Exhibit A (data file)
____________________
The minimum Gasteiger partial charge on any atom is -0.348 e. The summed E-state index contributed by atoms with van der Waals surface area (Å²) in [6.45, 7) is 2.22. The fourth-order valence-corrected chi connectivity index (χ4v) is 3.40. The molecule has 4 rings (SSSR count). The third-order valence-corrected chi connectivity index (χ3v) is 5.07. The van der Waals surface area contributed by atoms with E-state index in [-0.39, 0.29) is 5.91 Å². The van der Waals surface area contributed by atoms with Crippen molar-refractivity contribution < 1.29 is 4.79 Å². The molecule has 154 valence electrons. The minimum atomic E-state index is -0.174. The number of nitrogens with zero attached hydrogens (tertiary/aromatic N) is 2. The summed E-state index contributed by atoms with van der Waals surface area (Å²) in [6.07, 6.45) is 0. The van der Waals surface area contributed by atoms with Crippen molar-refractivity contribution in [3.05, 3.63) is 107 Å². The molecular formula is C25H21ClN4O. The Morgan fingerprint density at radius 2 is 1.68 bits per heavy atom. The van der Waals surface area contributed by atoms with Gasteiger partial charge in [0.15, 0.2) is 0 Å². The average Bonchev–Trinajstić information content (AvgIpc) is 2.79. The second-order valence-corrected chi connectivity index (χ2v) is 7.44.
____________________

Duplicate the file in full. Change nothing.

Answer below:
The minimum Gasteiger partial charge on any atom is -0.348 e. The summed E-state index contributed by atoms with van der Waals surface area (Å²) in [6.45, 7) is 2.22. The fourth-order valence-corrected chi connectivity index (χ4v) is 3.40. The molecule has 4 rings (SSSR count). The third-order valence-corrected chi connectivity index (χ3v) is 5.07. The van der Waals surface area contributed by atoms with E-state index in [-0.39, 0.29) is 5.91 Å². The van der Waals surface area contributed by atoms with Crippen molar-refractivity contribution < 1.29 is 4.79 Å². The molecule has 154 valence electrons. The minimum atomic E-state index is -0.174. The number of nitrogens with zero attached hydrogens (tertiary/aromatic N) is 2. The summed E-state index contributed by atoms with van der Waals surface area (Å²) in [6.07, 6.45) is 0. The van der Waals surface area contributed by atoms with Crippen molar-refractivity contribution in [3.05, 3.63) is 107 Å². The molecular formula is C25H21ClN4O. The Morgan fingerprint density at radius 2 is 1.68 bits per heavy atom. The van der Waals surface area contributed by atoms with Gasteiger partial charge in [0.15, 0.2) is 0 Å². The average Bonchev–Trinajstić information content (AvgIpc) is 2.79. The second-order valence-corrected chi connectivity index (χ2v) is 7.44.